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10 Things to Know About Social Security Before You Retire

By Sean Williams - Oct 23, 2017 at 6:00AM

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What you don't know could cost you valuable retirement income.

A person holding a Social Security card in their hand.

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Social Security is, for tens of millions of Americans, an indispensable financial foundation. As of August, more than 42 million seniors were receiving a monthly stipend from the Social Security Administration (SSA), with 62% of these seniors counting on their check for at least half of their monthly income.

Yet despite how vital this social program is, knowledge of the ins and outs of Social Security is often lacking. Back in 2015, just 28% of the 1,500-plus people who took MassMutual's 10-question true-or-false quiz on Social Security got a passing grade, defined as seven or more answers correct. Only one person managed a perfect score. Put plainly, what you don't know about Social Security could cost you dearly once you retire.

With that in mind, let's have a look at 10 important things you should know about Social Security before you retire.

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1. How you'll be paid

Without question, the most important thing you'll want to know is how your benefit is calculated. There are actually four factors that determine your monthly benefit, three of which you can control: your work history, your earnings history, and the age at which you file.

When calculating your payout, the SSA takes into account the income you earned in your 35 highest-earning years. This is why it's important, should you want to maximize your payout, to work for at least 35 years, if not more. Each year less of 35 worked causes a $0 to be averaged into your annual earnings history, which will lower your ultimate payout.

The age at which you sign up for benefits matters, too -- we'll discuss that in greater detail in the next point. The key here is understanding that you can begin taking benefits at age 62 or any age thereafter, and that the longer you wait to begin taking Social Security benefits, the bigger your benefit will be. Benefits grow by 8% annually beginning at age 62 and up until age 70.

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2. Your full retirement age

The fourth factor that helps determine your payout is your birth year, which you have no control over. Your full retirement age (FRA), or the age at which the SSA deems you eligible to receive 100% of your monthly benefit, is tied to your birth year.

In simple terms, if you sign up for benefits at any point between age 62 and one month prior to your FRA, you'll accept a permanent reduction in your payout of up to 30%. If, however, you file any time between one month after your FRA and age 70, you'll actually receive more than the 100% you'd get at your FRA. In fact, depending on your birth year, your "bonus" could be up to 32% more if you wait until your benefit maxes out at age 70.

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3. Your estimated monthly payout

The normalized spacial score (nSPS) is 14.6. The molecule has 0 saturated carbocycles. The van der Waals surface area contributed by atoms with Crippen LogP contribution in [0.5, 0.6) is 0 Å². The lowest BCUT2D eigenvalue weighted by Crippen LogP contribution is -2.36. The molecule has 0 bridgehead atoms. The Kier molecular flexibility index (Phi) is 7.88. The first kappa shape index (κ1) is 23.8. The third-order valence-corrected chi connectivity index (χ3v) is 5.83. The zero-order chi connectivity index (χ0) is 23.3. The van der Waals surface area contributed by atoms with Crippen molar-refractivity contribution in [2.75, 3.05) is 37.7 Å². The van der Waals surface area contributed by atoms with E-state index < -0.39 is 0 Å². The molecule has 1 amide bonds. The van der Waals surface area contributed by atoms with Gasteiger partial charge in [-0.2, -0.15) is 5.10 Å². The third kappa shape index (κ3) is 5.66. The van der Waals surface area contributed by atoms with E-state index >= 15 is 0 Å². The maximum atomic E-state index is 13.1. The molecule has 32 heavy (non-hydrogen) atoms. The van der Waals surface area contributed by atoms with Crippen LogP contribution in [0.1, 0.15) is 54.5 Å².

Once you know your full retirement age, and you have a grasp on the factors that can impact your payout, it's time to dig in and find out what your estimated monthly benefit will be. While the SSA provides a paper statement to workers listing their estimated monthly benefit at full retirement age once every five years, you can check your estimated retirement benefit at any time using the SSA's various online estimating calculators.

Depending on how precise of an estimate you'd like, you can either use the SSA's quick calculator to get a rough estimate of your monthly payout or enter more information into its detailed calculator or retirement estimator to get a more precise estimate of your payout. As you might imagine, the closer you get to retirement, the more accurate the SSA's estimate will be. 

A baby boomer with his hand on his chin in deep thought in front of his laptop.

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4. The percentage of wages Social Security actually replaces

Next, it's time to come to terms with the fact that Social Security isn't designed to be your retirement "plan A." In fact, the SSA suggests that the average worker should only expect their benefits to replace about 40% of their working wages. Lower-income folks could see this figure jump above 50%, while the well-to-do may see it dip below 25%, but the point is that Social Security was never designed to be a primary source of income during retirement.

Nonetheless, current data shows that better than three in five retired workers lean on Social Security for half their monthly income, and a third rely on it for 90% or more of their income.  

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5. Social Security's purchasing power has been falling for a while

You should also understand that your Social Security dollars probably won't keep up with inflation over the long run. Even though Social Security benefits are tethered to inflation as measured by the Consumer Price Index for Urban Wage Earners and Clerical Workers (CPI-W), this index hasn't adequately accounted for the medical care and housing inflation that seniors have faced in recent years. According to an analysis from The Senior Citizens League, Social Security dollars have lost 30% of their purchasing power just since the year 2000.